The Au Pairs "Come Again"
The Bloods "Button Up" (audio only)
Roughly occurring at the same time as the more well-known and more celebrated French Nouvelle Vague (or New Wave), another group of frequently collaborative film-makers were grouped together under the moniker "Rive Gauche," named after Paris' artsy side. These film-makers (Agnès Varda, Chris Marker, Jean Cayrol, Henri Colpi, Marguerite Duras, Alain Robbe-Grillet,) applied to film the concepts which defined the Nouveau Romain in contemporaneous literature. Duras and Robbe-Grillet were also writers and associated with the literary movement in which experimental authors sought to create a new style with each work. Together, they produced an amazing body of film which remains largely overshadowed by the much more popular New Wave, though no less interesting or significant.
Because of the film-makers' approach to art and their being French, as well as contemporaries of the New Wave, they're often lumped in with them even though the New Wave, while radically experimental, was more stylistically consistent due its focus on the director as the film's author. Ironically, the New Wave view served to encourage the personal and recognizable authorial nature of film, whereas members of the Rive Gauche often sought to depersonalize their works in an attempt to defy expectations, placing them in polar opposition in this regard.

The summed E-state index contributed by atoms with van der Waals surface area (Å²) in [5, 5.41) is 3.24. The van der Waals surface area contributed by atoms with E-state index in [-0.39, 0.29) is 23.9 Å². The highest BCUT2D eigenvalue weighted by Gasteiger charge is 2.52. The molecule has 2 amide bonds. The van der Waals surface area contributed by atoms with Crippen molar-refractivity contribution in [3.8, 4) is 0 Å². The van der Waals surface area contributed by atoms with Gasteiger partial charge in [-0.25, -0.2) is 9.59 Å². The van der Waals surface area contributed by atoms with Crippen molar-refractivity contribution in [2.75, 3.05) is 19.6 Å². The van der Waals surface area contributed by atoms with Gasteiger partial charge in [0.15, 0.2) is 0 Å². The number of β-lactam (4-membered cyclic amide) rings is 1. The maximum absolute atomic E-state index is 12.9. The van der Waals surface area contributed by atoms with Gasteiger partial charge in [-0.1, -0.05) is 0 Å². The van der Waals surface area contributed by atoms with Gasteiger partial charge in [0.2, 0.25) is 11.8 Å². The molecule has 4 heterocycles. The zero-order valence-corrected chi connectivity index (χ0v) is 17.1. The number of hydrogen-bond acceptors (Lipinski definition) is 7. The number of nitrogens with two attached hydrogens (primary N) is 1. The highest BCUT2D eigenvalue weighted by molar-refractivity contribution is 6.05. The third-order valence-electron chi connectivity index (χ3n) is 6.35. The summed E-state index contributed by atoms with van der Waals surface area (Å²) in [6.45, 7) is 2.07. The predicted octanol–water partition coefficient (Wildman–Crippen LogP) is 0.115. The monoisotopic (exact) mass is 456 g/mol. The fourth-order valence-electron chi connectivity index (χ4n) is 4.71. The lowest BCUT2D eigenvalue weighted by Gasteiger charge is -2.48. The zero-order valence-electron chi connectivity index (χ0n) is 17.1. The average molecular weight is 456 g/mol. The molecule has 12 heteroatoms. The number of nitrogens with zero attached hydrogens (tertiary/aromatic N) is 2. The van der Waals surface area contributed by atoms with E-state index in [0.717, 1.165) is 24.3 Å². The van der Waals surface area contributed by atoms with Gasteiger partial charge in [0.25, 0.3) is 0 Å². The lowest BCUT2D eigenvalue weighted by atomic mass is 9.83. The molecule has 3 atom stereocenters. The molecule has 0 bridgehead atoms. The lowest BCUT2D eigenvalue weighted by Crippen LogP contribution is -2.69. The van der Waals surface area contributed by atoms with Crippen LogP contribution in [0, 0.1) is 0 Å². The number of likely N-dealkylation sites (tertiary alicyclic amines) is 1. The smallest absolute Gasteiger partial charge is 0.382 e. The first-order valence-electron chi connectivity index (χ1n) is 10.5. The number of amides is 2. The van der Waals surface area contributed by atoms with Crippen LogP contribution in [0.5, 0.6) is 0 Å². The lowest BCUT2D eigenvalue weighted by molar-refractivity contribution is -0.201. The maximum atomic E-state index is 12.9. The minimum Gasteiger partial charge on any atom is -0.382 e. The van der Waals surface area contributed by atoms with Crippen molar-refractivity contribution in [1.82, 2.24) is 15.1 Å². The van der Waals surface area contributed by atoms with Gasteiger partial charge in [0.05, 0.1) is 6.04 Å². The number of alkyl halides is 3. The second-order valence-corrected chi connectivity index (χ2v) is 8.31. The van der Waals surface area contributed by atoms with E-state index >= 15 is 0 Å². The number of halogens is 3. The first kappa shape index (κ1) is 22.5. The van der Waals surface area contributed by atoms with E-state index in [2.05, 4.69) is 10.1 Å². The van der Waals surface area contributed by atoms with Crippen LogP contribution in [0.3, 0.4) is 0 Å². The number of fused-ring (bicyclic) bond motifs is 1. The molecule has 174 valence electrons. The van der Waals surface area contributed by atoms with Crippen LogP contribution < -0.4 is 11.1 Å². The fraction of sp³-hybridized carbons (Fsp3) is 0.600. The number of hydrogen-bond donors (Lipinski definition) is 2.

Alain Resnais began making films in the 1940s. He is best known for his films Nuit Et Brouiilard (1955), Hiroshima Mon Amour (1959) and L'Anee Derniere a Marienbad (1961).
Nuit Et Brouillard stands alone in cinematic history in its depiction of the Jewish Holocaust. Resnais avoided the familiar black and white stock-footage for most of the film and instead presented tranquil scenes of the by-then abandoned concentration camps in color, with flowers growing through the cracks and sun beams shining on the desolate remains. Compare, for example, Nuit Et Brouiilard to a cinematically conservative film like Schindler's List. Spielberg chose to film in black and white (both literally and morally), with big name actors and with action unfolding in a familiarly un-ending winter that makes the events seem cliche and safely remote.